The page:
For example, if a person saves my life, then I am morally obliged to him, whether or not he asks for something in return. If I do something he asks of me, it is because I already owe him, not because I will receive something. He may in fact give me a gift in response to my service, but I have not earned it. I am actually more in his debt if he rewards me for what I have done for him. To use Paul’s metaphor of slavery, the slave is obliged to obey not because of what he or she will get, but simply because that person is a slave. The slave is owned by the master and therefore owes whatever the master demands. If the master, being kind and loving, gives the slave a gift, that gift cannot be construed as something earned, for a slave can earn nothing from the master. Even if the master rewards the slave in proportion to the work done or promises to reward the slave for his or her work, the slave has not earned that reward; the slave has acted as a slave acts, obediently, and the master has acted generously. Similarly, because we belong to the Father who created us and have been saved by Christ’s loving-kindness, we are obliged to serve Christ and the Father. Paul’s conversion experience shows us that contrary to popular wisdom, love and obey can be equivalents. Paul obeys because he loves. If we love fully, we will want to do the will of the Father; we will respond to Christ’s loving-kindness with love. Conversely, when we do not want to do his will, we do not yet love fully.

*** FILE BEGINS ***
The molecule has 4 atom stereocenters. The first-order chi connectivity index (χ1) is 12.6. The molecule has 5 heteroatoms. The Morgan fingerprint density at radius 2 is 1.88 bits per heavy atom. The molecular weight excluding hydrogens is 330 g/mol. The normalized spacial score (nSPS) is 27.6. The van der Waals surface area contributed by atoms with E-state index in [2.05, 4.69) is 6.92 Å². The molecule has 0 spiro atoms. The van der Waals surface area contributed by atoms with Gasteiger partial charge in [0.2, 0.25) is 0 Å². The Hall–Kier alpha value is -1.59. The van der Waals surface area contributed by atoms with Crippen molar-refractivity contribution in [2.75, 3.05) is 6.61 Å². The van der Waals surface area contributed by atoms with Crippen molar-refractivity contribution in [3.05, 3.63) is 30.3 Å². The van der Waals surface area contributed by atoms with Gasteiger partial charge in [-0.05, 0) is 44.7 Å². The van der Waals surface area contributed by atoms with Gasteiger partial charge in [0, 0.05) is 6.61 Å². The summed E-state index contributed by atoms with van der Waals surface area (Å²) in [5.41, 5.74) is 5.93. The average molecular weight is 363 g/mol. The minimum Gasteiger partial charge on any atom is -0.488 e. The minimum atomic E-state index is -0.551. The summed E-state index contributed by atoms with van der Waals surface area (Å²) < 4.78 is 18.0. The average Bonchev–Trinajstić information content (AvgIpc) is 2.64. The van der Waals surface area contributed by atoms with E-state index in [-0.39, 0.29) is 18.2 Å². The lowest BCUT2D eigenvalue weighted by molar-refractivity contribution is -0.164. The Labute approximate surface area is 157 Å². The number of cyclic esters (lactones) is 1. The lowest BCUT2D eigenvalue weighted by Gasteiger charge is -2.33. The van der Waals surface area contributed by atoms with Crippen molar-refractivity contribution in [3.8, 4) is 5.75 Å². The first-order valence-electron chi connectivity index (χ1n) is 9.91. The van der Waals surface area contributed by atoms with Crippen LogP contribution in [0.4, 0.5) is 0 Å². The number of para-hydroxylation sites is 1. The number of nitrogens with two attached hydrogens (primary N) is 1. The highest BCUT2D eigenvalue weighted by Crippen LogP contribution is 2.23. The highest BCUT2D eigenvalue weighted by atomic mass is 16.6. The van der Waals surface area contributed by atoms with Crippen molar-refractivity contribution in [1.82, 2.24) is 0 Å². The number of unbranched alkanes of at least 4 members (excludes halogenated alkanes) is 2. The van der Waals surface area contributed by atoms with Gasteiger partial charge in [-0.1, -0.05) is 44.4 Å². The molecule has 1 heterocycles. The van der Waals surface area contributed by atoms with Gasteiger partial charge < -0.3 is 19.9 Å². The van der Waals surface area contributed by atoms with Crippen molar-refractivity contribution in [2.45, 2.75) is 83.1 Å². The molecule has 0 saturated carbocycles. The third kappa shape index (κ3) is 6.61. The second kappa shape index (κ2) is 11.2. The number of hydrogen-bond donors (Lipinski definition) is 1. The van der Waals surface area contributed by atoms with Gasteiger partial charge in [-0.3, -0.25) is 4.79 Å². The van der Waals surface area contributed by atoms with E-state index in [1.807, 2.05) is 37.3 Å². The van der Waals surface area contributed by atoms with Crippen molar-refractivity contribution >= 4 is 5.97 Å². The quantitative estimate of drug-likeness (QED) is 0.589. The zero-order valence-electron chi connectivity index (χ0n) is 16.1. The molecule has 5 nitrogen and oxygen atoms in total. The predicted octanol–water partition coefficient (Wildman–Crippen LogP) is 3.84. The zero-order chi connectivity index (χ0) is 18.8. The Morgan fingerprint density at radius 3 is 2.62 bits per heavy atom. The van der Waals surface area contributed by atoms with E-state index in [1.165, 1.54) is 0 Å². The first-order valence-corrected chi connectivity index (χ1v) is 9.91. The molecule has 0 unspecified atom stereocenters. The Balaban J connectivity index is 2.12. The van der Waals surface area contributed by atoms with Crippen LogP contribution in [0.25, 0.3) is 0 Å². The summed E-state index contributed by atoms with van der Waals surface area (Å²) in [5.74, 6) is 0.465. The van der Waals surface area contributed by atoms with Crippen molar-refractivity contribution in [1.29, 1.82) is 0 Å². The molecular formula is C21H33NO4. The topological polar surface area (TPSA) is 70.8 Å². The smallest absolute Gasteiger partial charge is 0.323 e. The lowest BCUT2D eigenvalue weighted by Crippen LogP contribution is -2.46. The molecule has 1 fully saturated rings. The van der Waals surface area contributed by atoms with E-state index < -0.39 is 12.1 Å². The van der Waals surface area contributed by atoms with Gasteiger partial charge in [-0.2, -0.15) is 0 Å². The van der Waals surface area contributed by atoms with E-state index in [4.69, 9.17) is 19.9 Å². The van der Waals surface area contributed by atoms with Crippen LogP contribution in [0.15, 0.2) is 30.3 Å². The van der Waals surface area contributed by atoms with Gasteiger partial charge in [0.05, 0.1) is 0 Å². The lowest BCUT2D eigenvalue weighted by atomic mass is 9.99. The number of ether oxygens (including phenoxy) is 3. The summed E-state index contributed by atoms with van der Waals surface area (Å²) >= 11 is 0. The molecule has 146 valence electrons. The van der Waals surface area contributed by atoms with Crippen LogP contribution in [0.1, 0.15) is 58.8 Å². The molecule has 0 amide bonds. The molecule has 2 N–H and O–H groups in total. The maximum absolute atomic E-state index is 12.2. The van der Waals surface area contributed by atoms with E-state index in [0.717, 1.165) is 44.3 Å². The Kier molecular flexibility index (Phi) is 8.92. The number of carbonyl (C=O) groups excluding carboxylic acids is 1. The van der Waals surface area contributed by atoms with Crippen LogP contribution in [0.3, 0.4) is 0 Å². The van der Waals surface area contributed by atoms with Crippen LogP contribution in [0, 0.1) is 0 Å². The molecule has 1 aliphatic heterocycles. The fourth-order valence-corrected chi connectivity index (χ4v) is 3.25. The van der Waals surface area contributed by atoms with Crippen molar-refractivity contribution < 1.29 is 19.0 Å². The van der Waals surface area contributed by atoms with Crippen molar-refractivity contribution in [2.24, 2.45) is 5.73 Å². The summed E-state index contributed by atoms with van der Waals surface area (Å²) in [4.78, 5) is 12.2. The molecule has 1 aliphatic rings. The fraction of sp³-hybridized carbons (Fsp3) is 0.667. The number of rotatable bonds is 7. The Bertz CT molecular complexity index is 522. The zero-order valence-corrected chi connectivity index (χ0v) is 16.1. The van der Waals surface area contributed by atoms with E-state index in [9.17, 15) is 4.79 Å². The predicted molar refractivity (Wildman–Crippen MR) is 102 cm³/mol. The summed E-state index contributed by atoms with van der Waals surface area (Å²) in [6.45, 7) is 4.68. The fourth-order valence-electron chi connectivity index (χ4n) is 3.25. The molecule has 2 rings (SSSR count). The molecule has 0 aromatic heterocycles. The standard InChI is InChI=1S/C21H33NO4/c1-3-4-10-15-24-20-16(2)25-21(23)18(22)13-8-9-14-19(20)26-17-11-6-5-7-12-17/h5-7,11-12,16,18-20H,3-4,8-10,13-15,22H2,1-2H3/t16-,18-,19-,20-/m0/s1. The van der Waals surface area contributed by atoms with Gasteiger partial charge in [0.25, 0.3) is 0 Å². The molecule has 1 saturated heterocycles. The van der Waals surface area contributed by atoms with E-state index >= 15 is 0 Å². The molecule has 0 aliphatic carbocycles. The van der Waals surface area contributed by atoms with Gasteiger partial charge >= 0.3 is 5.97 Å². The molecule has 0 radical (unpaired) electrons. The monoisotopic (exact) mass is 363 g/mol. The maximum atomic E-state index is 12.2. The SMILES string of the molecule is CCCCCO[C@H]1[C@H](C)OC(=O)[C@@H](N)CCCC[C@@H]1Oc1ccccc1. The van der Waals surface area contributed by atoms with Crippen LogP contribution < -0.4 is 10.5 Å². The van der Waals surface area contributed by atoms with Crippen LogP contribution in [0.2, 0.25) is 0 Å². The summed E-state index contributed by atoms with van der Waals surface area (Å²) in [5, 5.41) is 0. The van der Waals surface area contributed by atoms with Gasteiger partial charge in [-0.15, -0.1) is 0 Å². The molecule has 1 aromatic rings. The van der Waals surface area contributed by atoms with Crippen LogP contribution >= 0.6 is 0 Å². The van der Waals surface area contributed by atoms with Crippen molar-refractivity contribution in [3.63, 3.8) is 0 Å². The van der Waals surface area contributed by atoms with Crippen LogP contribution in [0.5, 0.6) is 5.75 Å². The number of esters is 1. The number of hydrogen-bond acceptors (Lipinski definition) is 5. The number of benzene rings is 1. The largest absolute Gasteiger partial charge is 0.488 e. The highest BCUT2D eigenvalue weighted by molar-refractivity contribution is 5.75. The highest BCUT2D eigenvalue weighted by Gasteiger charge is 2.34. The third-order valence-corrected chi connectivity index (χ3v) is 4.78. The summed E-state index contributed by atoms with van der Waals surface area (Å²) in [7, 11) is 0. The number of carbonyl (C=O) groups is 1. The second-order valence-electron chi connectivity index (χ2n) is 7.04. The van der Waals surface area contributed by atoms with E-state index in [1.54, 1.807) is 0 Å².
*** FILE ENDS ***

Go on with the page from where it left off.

The Savior connected love and obedience in John 14:15: “If ye love me, keep my commandments.” The other side of this connection can be found in John 15:10: “If ye keep my commandments, ye shall abide in my love.” We may be tempted to read the latter scripture to say that if we keep the commandments, then the Lord will love us, but the connection between obedience and love helps us see that this reading of the passage may be misleading. The Father loves us because we are his children, not because we serve him. If it were not so, few would be loved because few, if any, serve him sufficiently. John 15:10 speaks of Christ’s love as if it were a home, a place of abode and protection. Christ tells us that we can remain in that place by keeping his commandments. He does not cease to love us when we disobey, but by disobeying we reject that love and refuse to abide in it. We cease to love him, and we leave him. In contrast, we continue to accept and thus to abide in his love when we obey.